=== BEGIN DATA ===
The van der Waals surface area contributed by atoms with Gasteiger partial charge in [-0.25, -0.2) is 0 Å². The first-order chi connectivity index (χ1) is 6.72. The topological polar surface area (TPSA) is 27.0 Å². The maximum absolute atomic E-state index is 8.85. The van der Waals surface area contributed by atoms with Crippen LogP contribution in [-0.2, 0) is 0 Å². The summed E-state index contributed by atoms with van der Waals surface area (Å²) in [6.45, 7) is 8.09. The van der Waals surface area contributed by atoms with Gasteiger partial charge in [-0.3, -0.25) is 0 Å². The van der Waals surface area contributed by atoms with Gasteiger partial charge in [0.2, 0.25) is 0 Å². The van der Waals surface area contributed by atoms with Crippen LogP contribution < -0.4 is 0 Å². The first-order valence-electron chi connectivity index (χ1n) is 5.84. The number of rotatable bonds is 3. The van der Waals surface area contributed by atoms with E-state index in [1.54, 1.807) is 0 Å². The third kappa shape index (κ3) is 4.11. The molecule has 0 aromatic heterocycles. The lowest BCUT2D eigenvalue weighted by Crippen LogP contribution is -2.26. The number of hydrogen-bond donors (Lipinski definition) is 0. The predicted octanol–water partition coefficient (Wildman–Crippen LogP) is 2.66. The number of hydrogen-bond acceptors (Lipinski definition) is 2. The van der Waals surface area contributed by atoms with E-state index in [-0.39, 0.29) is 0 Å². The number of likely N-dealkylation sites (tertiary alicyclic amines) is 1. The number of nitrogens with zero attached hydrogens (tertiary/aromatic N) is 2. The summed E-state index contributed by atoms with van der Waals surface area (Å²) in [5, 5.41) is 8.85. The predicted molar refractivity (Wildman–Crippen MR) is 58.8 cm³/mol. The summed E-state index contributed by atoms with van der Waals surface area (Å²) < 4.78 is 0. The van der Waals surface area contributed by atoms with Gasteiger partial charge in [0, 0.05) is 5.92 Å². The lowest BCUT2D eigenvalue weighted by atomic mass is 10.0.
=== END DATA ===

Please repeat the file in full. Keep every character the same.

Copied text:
The van der Waals surface area contributed by atoms with Gasteiger partial charge in [-0.25, -0.2) is 0 Å². The first-order chi connectivity index (χ1) is 6.72. The topological polar surface area (TPSA) is 27.0 Å². The maximum absolute atomic E-state index is 8.85. The van der Waals surface area contributed by atoms with Crippen LogP contribution in [-0.2, 0) is 0 Å². The summed E-state index contributed by atoms with van der Waals surface area (Å²) in [6.45, 7) is 8.09. The van der Waals surface area contributed by atoms with Gasteiger partial charge in [-0.3, -0.25) is 0 Å². The van der Waals surface area contributed by atoms with Gasteiger partial charge in [0.2, 0.25) is 0 Å². The van der Waals surface area contributed by atoms with Crippen LogP contribution < -0.4 is 0 Å². The first-order valence-electron chi connectivity index (χ1n) is 5.84. The number of rotatable bonds is 3. The van der Waals surface area contributed by atoms with E-state index in [1.54, 1.807) is 0 Å². The third kappa shape index (κ3) is 4.11. The molecule has 0 aromatic heterocycles. The lowest BCUT2D eigenvalue weighted by Crippen LogP contribution is -2.26. The number of hydrogen-bond donors (Lipinski definition) is 0. The predicted octanol–water partition coefficient (Wildman–Crippen LogP) is 2.66. The number of hydrogen-bond acceptors (Lipinski definition) is 2. The van der Waals surface area contributed by atoms with E-state index in [-0.39, 0.29) is 0 Å². The number of likely N-dealkylation sites (tertiary alicyclic amines) is 1. The number of nitrogens with zero attached hydrogens (tertiary/aromatic N) is 2. The summed E-state index contributed by atoms with van der Waals surface area (Å²) in [5, 5.41) is 8.85. The predicted molar refractivity (Wildman–Crippen MR) is 58.8 cm³/mol. The summed E-state index contributed by atoms with van der Waals surface area (Å²) < 4.78 is 0. The van der Waals surface area contributed by atoms with Gasteiger partial charge in [0, 0.05) is 5.92 Å². The lowest BCUT2D eigenvalue weighted by atomic mass is 10.0.